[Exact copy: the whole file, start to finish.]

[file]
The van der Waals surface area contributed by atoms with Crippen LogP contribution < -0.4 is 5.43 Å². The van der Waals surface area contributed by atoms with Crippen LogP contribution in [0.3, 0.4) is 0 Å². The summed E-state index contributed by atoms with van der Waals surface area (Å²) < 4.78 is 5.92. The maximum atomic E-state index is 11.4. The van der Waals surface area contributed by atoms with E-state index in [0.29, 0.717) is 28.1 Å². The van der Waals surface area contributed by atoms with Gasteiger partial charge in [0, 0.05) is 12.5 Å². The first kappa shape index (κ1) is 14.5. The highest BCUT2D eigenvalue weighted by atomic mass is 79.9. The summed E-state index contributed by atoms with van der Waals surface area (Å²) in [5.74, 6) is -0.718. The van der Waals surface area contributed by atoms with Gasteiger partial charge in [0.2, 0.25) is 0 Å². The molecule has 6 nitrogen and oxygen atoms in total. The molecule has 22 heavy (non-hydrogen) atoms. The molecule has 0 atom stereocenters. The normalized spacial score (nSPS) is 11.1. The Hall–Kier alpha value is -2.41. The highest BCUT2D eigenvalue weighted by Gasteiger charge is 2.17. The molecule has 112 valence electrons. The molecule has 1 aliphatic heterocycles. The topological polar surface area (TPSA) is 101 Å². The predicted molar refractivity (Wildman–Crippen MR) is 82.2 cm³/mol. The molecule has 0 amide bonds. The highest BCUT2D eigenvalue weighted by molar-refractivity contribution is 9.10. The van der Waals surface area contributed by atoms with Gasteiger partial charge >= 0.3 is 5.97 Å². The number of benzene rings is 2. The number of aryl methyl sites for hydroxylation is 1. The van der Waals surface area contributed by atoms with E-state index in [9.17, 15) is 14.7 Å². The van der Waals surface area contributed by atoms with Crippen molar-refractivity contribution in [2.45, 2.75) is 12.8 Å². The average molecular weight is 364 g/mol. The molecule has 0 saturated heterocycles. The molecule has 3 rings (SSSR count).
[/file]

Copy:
The van der Waals surface area contributed by atoms with Crippen LogP contribution < -0.4 is 5.43 Å². The van der Waals surface area contributed by atoms with Crippen LogP contribution in [0.3, 0.4) is 0 Å². The summed E-state index contributed by atoms with van der Waals surface area (Å²) < 4.78 is 5.92. The maximum atomic E-state index is 11.4. The van der Waals surface area contributed by atoms with E-state index in [0.29, 0.717) is 28.1 Å². The van der Waals surface area contributed by atoms with Gasteiger partial charge in [0, 0.05) is 12.5 Å². The first kappa shape index (κ1) is 14.5. The highest BCUT2D eigenvalue weighted by atomic mass is 79.9. The summed E-state index contributed by atoms with van der Waals surface area (Å²) in [5.74, 6) is -0.718. The van der Waals surface area contributed by atoms with Gasteiger partial charge in [0.2, 0.25) is 0 Å². The molecule has 6 nitrogen and oxygen atoms in total. The molecule has 22 heavy (non-hydrogen) atoms. The molecule has 0 atom stereocenters. The normalized spacial score (nSPS) is 11.1. The Hall–Kier alpha value is -2.41. The highest BCUT2D eigenvalue weighted by Gasteiger charge is 2.17. The molecule has 112 valence electrons. The molecule has 1 aliphatic heterocycles. The topological polar surface area (TPSA) is 101 Å². The predicted molar refractivity (Wildman–Crippen MR) is 82.2 cm³/mol. The molecule has 0 amide bonds. The highest BCUT2D eigenvalue weighted by molar-refractivity contribution is 9.10. The van der Waals surface area contributed by atoms with Gasteiger partial charge >= 0.3 is 5.97 Å². The number of benzene rings is 2. The number of aryl methyl sites for hydroxylation is 1. The van der Waals surface area contributed by atoms with E-state index in [9.17, 15) is 14.7 Å². The van der Waals surface area contributed by atoms with Crippen molar-refractivity contribution in [2.45, 2.75) is 12.8 Å². The average molecular weight is 364 g/mol. The molecule has 0 saturated heterocycles. The molecule has 3 rings (SSSR count).